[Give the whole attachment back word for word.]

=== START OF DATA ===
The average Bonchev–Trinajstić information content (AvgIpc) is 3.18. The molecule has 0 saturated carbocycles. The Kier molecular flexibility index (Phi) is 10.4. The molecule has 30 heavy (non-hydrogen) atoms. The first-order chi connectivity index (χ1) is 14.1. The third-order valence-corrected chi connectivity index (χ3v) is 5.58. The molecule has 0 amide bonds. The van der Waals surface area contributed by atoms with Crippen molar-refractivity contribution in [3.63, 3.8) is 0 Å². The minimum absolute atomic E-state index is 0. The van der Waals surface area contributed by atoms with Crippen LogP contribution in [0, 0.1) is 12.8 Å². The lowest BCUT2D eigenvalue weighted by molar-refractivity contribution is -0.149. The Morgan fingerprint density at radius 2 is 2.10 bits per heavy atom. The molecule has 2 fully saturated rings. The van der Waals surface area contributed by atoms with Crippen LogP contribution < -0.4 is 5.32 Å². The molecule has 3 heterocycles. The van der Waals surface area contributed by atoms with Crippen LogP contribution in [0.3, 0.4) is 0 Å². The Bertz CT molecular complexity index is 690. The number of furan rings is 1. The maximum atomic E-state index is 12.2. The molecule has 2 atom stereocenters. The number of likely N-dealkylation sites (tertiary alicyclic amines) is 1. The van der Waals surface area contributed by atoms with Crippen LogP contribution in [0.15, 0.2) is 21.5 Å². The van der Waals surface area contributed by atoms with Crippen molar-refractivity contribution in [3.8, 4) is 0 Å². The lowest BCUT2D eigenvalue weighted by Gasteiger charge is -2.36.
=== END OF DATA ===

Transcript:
The average Bonchev–Trinajstić information content (AvgIpc) is 3.18. The molecule has 0 saturated carbocycles. The Kier molecular flexibility index (Phi) is 10.4. The molecule has 30 heavy (non-hydrogen) atoms. The first-order chi connectivity index (χ1) is 14.1. The third-order valence-corrected chi connectivity index (χ3v) is 5.58. The molecule has 0 amide bonds. The van der Waals surface area contributed by atoms with Crippen molar-refractivity contribution in [3.63, 3.8) is 0 Å². The minimum absolute atomic E-state index is 0. The van der Waals surface area contributed by atoms with Crippen LogP contribution in [0, 0.1) is 12.8 Å². The lowest BCUT2D eigenvalue weighted by molar-refractivity contribution is -0.149. The Morgan fingerprint density at radius 2 is 2.10 bits per heavy atom. The molecule has 2 fully saturated rings. The van der Waals surface area contributed by atoms with Crippen LogP contribution < -0.4 is 5.32 Å². The molecule has 3 heterocycles. The van der Waals surface area contributed by atoms with Crippen LogP contribution in [0.3, 0.4) is 0 Å². The Bertz CT molecular complexity index is 690. The number of furan rings is 1. The maximum atomic E-state index is 12.2. The molecule has 2 atom stereocenters. The number of likely N-dealkylation sites (tertiary alicyclic amines) is 1. The van der Waals surface area contributed by atoms with Crippen LogP contribution in [0.15, 0.2) is 21.5 Å². The van der Waals surface area contributed by atoms with Crippen molar-refractivity contribution in [3.8, 4) is 0 Å². The lowest BCUT2D eigenvalue weighted by Gasteiger charge is -2.36.